If you are convicted of a felony in Florida, you lose more than your freedom for a few years (or more than a few years)-- you lose a number of civil rights-- like voting, serving on a jury, holding public office and possessing a firearm. And you lose those rights forever-- although there is a clemency process through which convicted felons may seek restoration of their rights.
Key West Assistant City Manager Greg Veliz is quite familiar with these restrictions on convicted felons. He is one. In April 1991, Veliz and his partner in crime, Charles Ferrell Barwick, were indicted by a Federal Grand Jury. The indictment read in part, that, for at least three years, between January 1988 and April 1991, Veliz and Barwick "did knowingly, intentionally and unlawfully combine, conspire, confederate and have a tacit agreement to possess and distribute cocaine." Reportedly, Veliz and Barwick were bringing in cocaine by the boatload. Literally. By the boatload. Subsequently, Veliz pled guilty and was sentenced to six years in the penitentiary, plus five years probation, plus a $50,000 fine. This was considered a lenient sentence because Veliz reportedly "cooperated" with the government. Presumably, that means informing on and testifying against others. Veliz served only about half of his sentence, however. He was released in 1994 and he returned to Key West.
A felony conviction is, for sure, a black mark on one's resume. But most people believe that ex-cons, if they make an effort to become a part of society again, deserve a second chance. That is probably one of the factors that City Manager Jim Scholl considered when he promoted Veliz to Assistant City Manager last year. When I interviewed Scholl for a profile here in The Blue Paper several weeks ago, he told me that Veliz was the best man for the job. "But what about the employees you passed over for the job, employees who have managed to stay out of prison," I asked. Scholl's answer was surprising. Veliz was the only employee who applied for the job.
But there are more questions to be asked here. For example, during the 20 years Veliz has been out of prison, how much effort has he made to try to get his civil rights restored? Apparently, no effort at all. According to the Supervisor of Elections Office, Veliz is not registered to vote-- presumably because that would be a violation of state law. There may also be a question about whether his appointment to Assistant City Manager is legal. Keep in mind that the Constitution of the State of Florida prohibits a convicted felon from "holding public office" unless his or her civil rights have been restored by the Office of Executive Clemency-- which requires approval of the Governor and two cabinet members. In a 1997 advisory legal opinion then-Florida Attorney General Robert Butterworth said, in essence, that the constitutional prohibition concerning convicted felons holding public office does not discriminate between elected public office and other forms of public office. His opinion was in response to a question from a mayor who wanted to know if he could legally appoint a convicted felon (who did not have his civil rights restored) to the board of directors of a local housing authority. Butterworth's opinion was "No," such an appointment would be a violation of the State Constitution. Our current Attorney General, Pam Bondi, has recently re-published that opinion on line. There still may be legal questions about the definition of "public office," but concerning our local situation, an obvious question is whether an appointment of a convicted felon to the position of Assistant City Manager carries more import than the appointment of a convicted felon to the board of a housing authority. Because of these questions, City Attorney Shawn Smith should have been asked-- before Veliz was appointed to the position of Assistant City Manager-- to request an advisory opinion from Attorney General Bondi concerning the specific situation here. If such an opinion was requested, perhaps City Attorney Smith could provide us with a copy of Bondi's response.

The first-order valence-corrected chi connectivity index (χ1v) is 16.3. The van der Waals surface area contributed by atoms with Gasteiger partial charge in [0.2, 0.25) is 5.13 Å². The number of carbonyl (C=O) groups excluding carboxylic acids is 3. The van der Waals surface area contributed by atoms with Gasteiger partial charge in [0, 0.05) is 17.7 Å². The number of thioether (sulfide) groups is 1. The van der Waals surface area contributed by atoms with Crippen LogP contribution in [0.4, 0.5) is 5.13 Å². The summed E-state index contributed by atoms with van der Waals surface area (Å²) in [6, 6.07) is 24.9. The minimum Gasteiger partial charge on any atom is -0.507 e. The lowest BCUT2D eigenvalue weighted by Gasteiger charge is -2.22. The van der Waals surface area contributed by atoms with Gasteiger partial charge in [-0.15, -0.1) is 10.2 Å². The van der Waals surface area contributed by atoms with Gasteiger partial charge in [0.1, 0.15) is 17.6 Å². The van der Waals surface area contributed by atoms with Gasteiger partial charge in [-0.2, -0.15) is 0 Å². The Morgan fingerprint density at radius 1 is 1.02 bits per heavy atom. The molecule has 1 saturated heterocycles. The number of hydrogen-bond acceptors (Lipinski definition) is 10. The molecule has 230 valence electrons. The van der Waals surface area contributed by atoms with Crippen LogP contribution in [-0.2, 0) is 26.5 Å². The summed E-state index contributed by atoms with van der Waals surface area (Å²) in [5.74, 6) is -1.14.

If you are a longtime reader of Key West The Newspaper, you may recall our series of stories about how Greg Veliz became a City employee in the first place. Can you spell "job fix"? Back in 2006, newly-elected City Commissioner Danny Kolhage asked then-City Manager Julio Avael to find a job for Veliz. Avael, whose job was more than shaky at that time, knew that this was more than just a polite request. Kolhage and Veliz were longtime cronies and Veliz had reportedly been very active in Kolhage's election campaign. The only job available was as a sewer line inspector, but Veliz took it and reported for work. But he couldn't keep his mouth shut. Almost immediately, he started telling fellow employees that he was not going to be there very long-- that his buddy Danny was going to "take care of him." In the meantime, Avael had recommended to the City Commission that a position of Assistant Parks and Recreation Director be created. Such a job was created and two employees applied-- Jay Gewin and Greg Veliz. Jay had been on the City payroll for a number of years, had excellent personnel evaluations-- and had, somehow, managed to stay out of prison. Veliz had been a City employee for six months in an entry level job. So guess which employee Avael selected for the new position. You guessed it! From inspector of sewer line connections to assistant department head in only six months! Is this a great country or what?!
But, hey, there may be some good news here. If Veliz is able to stay in his Assistant City Manager job-- with a salary of $120,000-- he can start making payments on the $50,000 fine he avoided when he got out of prison in 1994 by pleading poverty. City Manager Scholl says that Veliz has paid his debt to society. Not quite. There's still $50,000 outstanding.